Himanshu stepped out of the cab, paid the driver and went inside the bar. It took him a little while to adjust to the darker room along with the psychedelic lights darting in every direction. After his eyes settled, he looked around the bar for his brother, Anshuman. To his left, Anshuman sat on a stool in front of the bar; a pint of beer in his hands. He spotted Himangshu and waved. Waving back, Himanshu walked across the bar to him.
“How are you, big brother?” asked Angshuman in a cheery voice. The bartender came forward to take the order. Himanshu ordered a beer and turned to his younger brother.
“I’m fine. What about you?”
“Enjoying my independence on independence day,” said Anshuman, raising his glass of beer. Himanshu smirked. His brother always did love drinking. The bartender came back with his beer. Himanshu sat down on a stool beside his brother and took a sip.
“So, why did you want to meet? Everything alright?” asked Anshuman, half-turning toward him.
“Why do things need to be in chaos for me to meet my younger brother?” said Himanshu, a smile hanging from his lips.
“I didn’t mean that.”
“I know. Anyway, let’s chat. When was the last time we met; last month?”
“Precisely. I went for Samya’s birthday. How’s he and Tania?”
“They’re good. Do you remember the independence day when we were on the tenth standard?”
“Yeah, how can I forget? I had my first kiss. What was the girl’s name; Naina?”
“That’s right. I met Tania on independence day as well.”
“This day has special significance for us then, doesn’t it?” said Angshuman. “Wait a minute. I need to go pee.”
He came back after five minutes. Taking another sip of the beer, he resumed talking. “When did you have your first kiss with Tania?”
“Let’s not talk about that,” said Himanshu. His ears turned red at the mention of something so personal.
“Oh, come on! You never say these things. It’s Independence day; give yourself freedom from this shyness.”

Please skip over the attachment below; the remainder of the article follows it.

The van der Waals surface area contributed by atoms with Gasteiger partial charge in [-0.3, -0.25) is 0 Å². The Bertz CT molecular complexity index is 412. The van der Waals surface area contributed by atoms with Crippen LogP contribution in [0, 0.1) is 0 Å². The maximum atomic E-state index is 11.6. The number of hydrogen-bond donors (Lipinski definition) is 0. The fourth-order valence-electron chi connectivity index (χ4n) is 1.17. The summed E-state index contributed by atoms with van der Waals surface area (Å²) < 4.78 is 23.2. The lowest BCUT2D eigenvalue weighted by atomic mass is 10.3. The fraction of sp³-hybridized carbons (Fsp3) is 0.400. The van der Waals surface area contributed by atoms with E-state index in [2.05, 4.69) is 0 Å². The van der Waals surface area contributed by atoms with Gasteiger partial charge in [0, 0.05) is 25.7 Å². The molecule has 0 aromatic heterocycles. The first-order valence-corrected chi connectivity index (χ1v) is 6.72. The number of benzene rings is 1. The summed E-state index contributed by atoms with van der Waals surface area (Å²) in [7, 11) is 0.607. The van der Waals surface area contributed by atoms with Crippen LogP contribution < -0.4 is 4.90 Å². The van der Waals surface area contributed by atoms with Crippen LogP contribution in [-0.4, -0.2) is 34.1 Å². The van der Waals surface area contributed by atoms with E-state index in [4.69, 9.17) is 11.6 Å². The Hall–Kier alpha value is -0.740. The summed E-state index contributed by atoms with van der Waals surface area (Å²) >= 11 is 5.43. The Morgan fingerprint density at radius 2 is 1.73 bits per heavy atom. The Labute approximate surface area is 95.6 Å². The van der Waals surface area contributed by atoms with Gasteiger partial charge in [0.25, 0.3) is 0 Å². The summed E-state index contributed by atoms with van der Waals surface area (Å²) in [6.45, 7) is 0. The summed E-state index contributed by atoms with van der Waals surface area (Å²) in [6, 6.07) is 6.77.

“Okay; when we were in college, about a couple of months into our relationship.” Himanshu paused, took a deep breath, and spoke up again. “You know, Samya had his first kiss a couple of months ago.”
“He’s eight!” said Anshuman, laughing out loud. He laughed so hard it brought tears in his eyes. “With whom, by the way; someone in his class?”
Himanshu averted his gaze and looked distantly in front of him. “With you.”
The smile vanished from Anshuman’s face. It held an expression as though he has been electrocuted. “What are you talking about?”
“Samya told us everything, Anshu. How you kissed him, how you tortured him, and how you intimidated him so that he wouldn’t speak up,” said Himanshu in a calm voice. Anshuman’s hand started trembling.
“He’s lying, I did no such thing,” he said. Suddenly he was having difficulty in breathing.
“It’s getting hard to breathe, isn’t it?”
“How do you know?” asked Anshuman. By then, he had trouble speaking as well.
“I poisoned your drink when you went to the loo.”
“What? I’m your brother, Himanshu.”
“And he’s my son. You gave him his first kiss. I gave you one as well – the kiss of death. You were right, Anshu, the independence day has a special significance in our lives. On this day, I grant you freedom from your miserable life. Goodbye, dear brother.”
Himanshu stood up and walked towards the exit. When he was coming out he heard the bartender yelling on the top of his voice.
“Hey, I need help. This man is choking over here.”
A smile came into his lips as he came outside. A pleasant breeze swept his face. Before him, the city was bustling on the street. On that moment, he felt alive.
“Papa,” he heard a voice coming from his right. He turned his head to the source and saw a boy running toward him. He had a red balloon in his hands.
“Hey, Samya!” He took him up on his lap. “Where’s your mother?” As he finished the word, he saw Tania walking toward them, wearing a white top and dark blue jeans.
“Happy independence day!” said Himanshu to Tania and walked off down the road.